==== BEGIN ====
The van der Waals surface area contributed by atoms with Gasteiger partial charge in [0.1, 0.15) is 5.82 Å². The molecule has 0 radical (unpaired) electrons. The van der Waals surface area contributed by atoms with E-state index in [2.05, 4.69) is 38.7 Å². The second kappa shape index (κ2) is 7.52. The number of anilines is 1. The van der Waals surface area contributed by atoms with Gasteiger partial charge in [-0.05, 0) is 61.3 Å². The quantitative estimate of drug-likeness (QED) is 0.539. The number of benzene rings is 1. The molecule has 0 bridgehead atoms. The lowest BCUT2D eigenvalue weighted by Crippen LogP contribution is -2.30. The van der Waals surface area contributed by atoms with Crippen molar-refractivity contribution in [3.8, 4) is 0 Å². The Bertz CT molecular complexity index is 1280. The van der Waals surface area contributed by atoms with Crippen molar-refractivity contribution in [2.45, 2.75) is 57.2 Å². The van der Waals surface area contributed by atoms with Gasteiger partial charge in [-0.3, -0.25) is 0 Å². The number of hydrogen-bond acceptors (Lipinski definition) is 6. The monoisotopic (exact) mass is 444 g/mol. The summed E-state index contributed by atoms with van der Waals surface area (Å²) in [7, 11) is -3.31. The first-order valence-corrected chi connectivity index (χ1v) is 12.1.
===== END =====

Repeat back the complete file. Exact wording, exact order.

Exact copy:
The van der Waals surface area contributed by atoms with Gasteiger partial charge in [0.1, 0.15) is 5.82 Å². The molecule has 0 radical (unpaired) electrons. The van der Waals surface area contributed by atoms with E-state index in [2.05, 4.69) is 38.7 Å². The second kappa shape index (κ2) is 7.52. The number of anilines is 1. The van der Waals surface area contributed by atoms with Gasteiger partial charge in [-0.05, 0) is 61.3 Å². The quantitative estimate of drug-likeness (QED) is 0.539. The number of benzene rings is 1. The molecule has 0 bridgehead atoms. The lowest BCUT2D eigenvalue weighted by Crippen LogP contribution is -2.30. The van der Waals surface area contributed by atoms with Crippen molar-refractivity contribution in [3.8, 4) is 0 Å². The Bertz CT molecular complexity index is 1280. The van der Waals surface area contributed by atoms with Crippen molar-refractivity contribution in [2.45, 2.75) is 57.2 Å². The van der Waals surface area contributed by atoms with Gasteiger partial charge in [-0.3, -0.25) is 0 Å². The number of hydrogen-bond acceptors (Lipinski definition) is 6. The monoisotopic (exact) mass is 444 g/mol. The summed E-state index contributed by atoms with van der Waals surface area (Å²) in [7, 11) is -3.31. The first-order valence-corrected chi connectivity index (χ1v) is 12.1.